Six Safe On-campus Hangout Ideas: Fall Edition

We know by now that washing hands and wearing a mask are good for us, but those aren’t the only practices protecting us from the coronavirus. Studies have shown how social ties reduce stress and inflammation, boost our immune systems, improve our mood, extend our lifespan and help us cope with difficult situations.

Knowing that friendship is also one of the most important aspects of a healthy and meaningful college experience, The Bell brainstormed a few pandemic-proof ways you can be enjoying your friends this semester on campus.

Here they are:

Get to know the people in your household

Although there are strict guidelines in place for how students can interact with people on another floor or in another residence hall, you don’t have to be socially distant with the people living in your “household.” Treat this new format as an opportunity to form close relationships and mask-free fellowship with the people you see every day.

Not sure how to break the ice? Try out 25 Questions to Ask When You Need a Break from COVID-19 Conversations to get the conversation flowing.

Invite a friend for a picnic under colorful fall foliage

This fall Dining Services has greatly expanded its to-go options, enabling students to enjoy their meals outside, so why not meet up with a friend for a lunch picnic? Favorite spots include the quad, Gordon woods and any stretch of grass beneath bright autumn leaves. To switch things up, make your own food for the picnic. Find a recipe you’ve never tried and bring enough to (safely) share!

For information on sharing food safely, check out this article by The New York Times.

Organize a mask decorating party with your household

Now that masks are a part of our everyday wardrobe, they’ve become a functional and fashionable accessory—right up there with printed socks, knitted scarves and winter hats. So, get together with some friends from your household and throw a mask decorating party. From Red Sox patches to hand embroidery, there are many easy and expensive ways to make your masterpiece.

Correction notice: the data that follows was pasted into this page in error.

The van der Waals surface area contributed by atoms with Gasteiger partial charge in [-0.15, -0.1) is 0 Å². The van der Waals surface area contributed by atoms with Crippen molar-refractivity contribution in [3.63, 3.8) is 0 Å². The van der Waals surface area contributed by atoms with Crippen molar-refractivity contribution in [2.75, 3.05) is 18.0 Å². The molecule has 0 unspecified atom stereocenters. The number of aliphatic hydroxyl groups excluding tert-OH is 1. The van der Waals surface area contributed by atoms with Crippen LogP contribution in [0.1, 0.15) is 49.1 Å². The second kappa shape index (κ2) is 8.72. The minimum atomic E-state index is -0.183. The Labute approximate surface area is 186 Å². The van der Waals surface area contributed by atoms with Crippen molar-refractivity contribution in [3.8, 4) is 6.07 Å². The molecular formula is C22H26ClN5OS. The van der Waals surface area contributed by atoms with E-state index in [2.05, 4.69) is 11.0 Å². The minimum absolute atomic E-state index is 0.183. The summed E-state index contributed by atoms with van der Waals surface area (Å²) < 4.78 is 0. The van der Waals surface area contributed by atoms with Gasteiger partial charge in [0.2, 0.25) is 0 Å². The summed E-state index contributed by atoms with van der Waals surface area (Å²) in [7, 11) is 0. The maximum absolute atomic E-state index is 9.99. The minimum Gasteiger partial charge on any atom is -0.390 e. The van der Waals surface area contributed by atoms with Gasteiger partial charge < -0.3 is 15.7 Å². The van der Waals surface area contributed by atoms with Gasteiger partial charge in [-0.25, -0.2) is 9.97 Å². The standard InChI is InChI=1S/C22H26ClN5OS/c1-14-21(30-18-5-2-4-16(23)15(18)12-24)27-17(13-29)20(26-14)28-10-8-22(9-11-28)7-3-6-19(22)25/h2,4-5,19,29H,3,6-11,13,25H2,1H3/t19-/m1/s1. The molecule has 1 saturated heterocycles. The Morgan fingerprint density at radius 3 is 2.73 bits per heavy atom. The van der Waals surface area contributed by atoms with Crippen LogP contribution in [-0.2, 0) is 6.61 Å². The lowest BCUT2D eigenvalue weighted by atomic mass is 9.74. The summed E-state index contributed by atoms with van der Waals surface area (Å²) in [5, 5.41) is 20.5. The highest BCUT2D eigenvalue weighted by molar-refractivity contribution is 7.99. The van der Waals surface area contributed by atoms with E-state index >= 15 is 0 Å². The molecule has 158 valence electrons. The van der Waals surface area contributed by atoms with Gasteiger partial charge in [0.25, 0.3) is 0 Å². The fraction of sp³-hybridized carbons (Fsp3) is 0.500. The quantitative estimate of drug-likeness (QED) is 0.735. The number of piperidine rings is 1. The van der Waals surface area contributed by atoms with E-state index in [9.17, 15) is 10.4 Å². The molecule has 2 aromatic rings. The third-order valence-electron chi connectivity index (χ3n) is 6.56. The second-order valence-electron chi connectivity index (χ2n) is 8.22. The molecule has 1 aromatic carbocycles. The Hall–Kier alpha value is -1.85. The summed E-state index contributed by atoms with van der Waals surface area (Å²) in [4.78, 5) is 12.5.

Stay active with low-risk outdoor sports

While close contact may not be possible, you can still kick a soccer ball, practice lacrosse passes, or strike up a game of volleyball (check out the beach volleyball court behind Bromley!) when you are looking for a fun way to pass the time.

For runners, the Gordon woods are a great place to log some miles. Experienced tennis players and anyone looking for a new hobby can take to one of Gordon’s six tennis courts for some physically-distant fun. And of course, students with bikes on campus can take advantage of the warm weather before winter arrives.

Carve your own jack-o-lanterns

With local grocery stores offering home delivery, it’s easy to have pumpkins brought to campus. Although you won’t be able to trick or treat over at Parson’s Hill this October, you can still carve, paint or decorate your own pumpkins and display them outside your residence hall.

Check out this article for 45 creative ways to carve a pumpkin (for beginners).

Go stargazing during and after a new moon

The best time to look for constellations, planets and other cosmic phenomena with your college friends is during or after a new moon when the sky is darkest. Even if your knowledge of the night sky is limited to the Big Dipper, you can download the SkyView Lite stargazing app in advance. It uses the camera on your phone to identify stars and other celestial objects.

Also on Halloween night, you can glimpse a rare blue moon, which is only possible every two to three years. Its name is a bit of a misnomer. This moon is not blue in color. What makes it unusual is that it’s the second full moon to appear in the same calendar month.

Article by Anna Kinkade ’21psychology and communication arts